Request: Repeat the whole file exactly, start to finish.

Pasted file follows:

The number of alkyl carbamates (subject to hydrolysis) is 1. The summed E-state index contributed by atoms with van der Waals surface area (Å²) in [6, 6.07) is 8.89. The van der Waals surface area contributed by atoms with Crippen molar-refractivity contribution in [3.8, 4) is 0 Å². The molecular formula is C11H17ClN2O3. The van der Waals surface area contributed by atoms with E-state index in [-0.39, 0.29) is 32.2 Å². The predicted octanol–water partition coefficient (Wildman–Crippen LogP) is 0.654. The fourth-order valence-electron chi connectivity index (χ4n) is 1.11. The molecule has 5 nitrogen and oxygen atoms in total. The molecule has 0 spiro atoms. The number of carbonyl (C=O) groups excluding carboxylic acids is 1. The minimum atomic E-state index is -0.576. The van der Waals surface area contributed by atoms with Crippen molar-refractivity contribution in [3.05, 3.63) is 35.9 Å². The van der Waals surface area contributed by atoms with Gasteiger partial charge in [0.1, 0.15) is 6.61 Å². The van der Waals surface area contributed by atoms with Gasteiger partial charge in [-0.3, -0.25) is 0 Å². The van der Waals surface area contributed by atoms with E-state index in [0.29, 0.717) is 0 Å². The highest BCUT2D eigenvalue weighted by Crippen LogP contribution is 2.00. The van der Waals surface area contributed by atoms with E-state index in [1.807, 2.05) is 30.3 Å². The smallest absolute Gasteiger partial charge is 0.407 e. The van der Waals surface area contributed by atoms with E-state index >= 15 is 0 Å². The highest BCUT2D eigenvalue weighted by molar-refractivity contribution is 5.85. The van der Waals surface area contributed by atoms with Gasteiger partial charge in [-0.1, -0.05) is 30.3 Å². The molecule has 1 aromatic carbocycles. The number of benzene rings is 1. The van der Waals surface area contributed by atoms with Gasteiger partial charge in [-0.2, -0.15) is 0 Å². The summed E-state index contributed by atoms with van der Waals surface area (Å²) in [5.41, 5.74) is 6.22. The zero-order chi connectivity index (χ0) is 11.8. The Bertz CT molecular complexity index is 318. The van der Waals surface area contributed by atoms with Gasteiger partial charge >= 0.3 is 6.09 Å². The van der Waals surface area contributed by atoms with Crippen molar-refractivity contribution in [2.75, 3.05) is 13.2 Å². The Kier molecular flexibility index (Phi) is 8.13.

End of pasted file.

The number of alkyl carbamates (subject to hydrolysis) is 1. The summed E-state index contributed by atoms with van der Waals surface area (Å²) in [6, 6.07) is 8.89. The van der Waals surface area contributed by atoms with Crippen molar-refractivity contribution in [3.8, 4) is 0 Å². The molecular formula is C11H17ClN2O3. The van der Waals surface area contributed by atoms with E-state index in [-0.39, 0.29) is 32.2 Å². The predicted octanol–water partition coefficient (Wildman–Crippen LogP) is 0.654. The fourth-order valence-electron chi connectivity index (χ4n) is 1.11. The molecule has 5 nitrogen and oxygen atoms in total. The molecule has 0 spiro atoms. The number of carbonyl (C=O) groups excluding carboxylic acids is 1. The minimum atomic E-state index is -0.576. The van der Waals surface area contributed by atoms with Crippen molar-refractivity contribution in [3.05, 3.63) is 35.9 Å². The van der Waals surface area contributed by atoms with Gasteiger partial charge in [0.1, 0.15) is 6.61 Å². The van der Waals surface area contributed by atoms with Gasteiger partial charge in [-0.3, -0.25) is 0 Å². The van der Waals surface area contributed by atoms with E-state index in [0.29, 0.717) is 0 Å². The highest BCUT2D eigenvalue weighted by Crippen LogP contribution is 2.00. The van der Waals surface area contributed by atoms with E-state index in [1.807, 2.05) is 30.3 Å². The smallest absolute Gasteiger partial charge is 0.407 e. The van der Waals surface area contributed by atoms with E-state index >= 15 is 0 Å². The highest BCUT2D eigenvalue weighted by molar-refractivity contribution is 5.85. The van der Waals surface area contributed by atoms with Gasteiger partial charge in [-0.1, -0.05) is 30.3 Å². The molecule has 1 aromatic carbocycles. The number of benzene rings is 1. The van der Waals surface area contributed by atoms with Gasteiger partial charge in [-0.2, -0.15) is 0 Å². The summed E-state index contributed by atoms with van der Waals surface area (Å²) in [5.41, 5.74) is 6.22. The zero-order chi connectivity index (χ0) is 11.8. The Bertz CT molecular complexity index is 318. The van der Waals surface area contributed by atoms with Gasteiger partial charge >= 0.3 is 6.09 Å². The van der Waals surface area contributed by atoms with Crippen molar-refractivity contribution in [2.75, 3.05) is 13.2 Å². The Kier molecular flexibility index (Phi) is 8.13.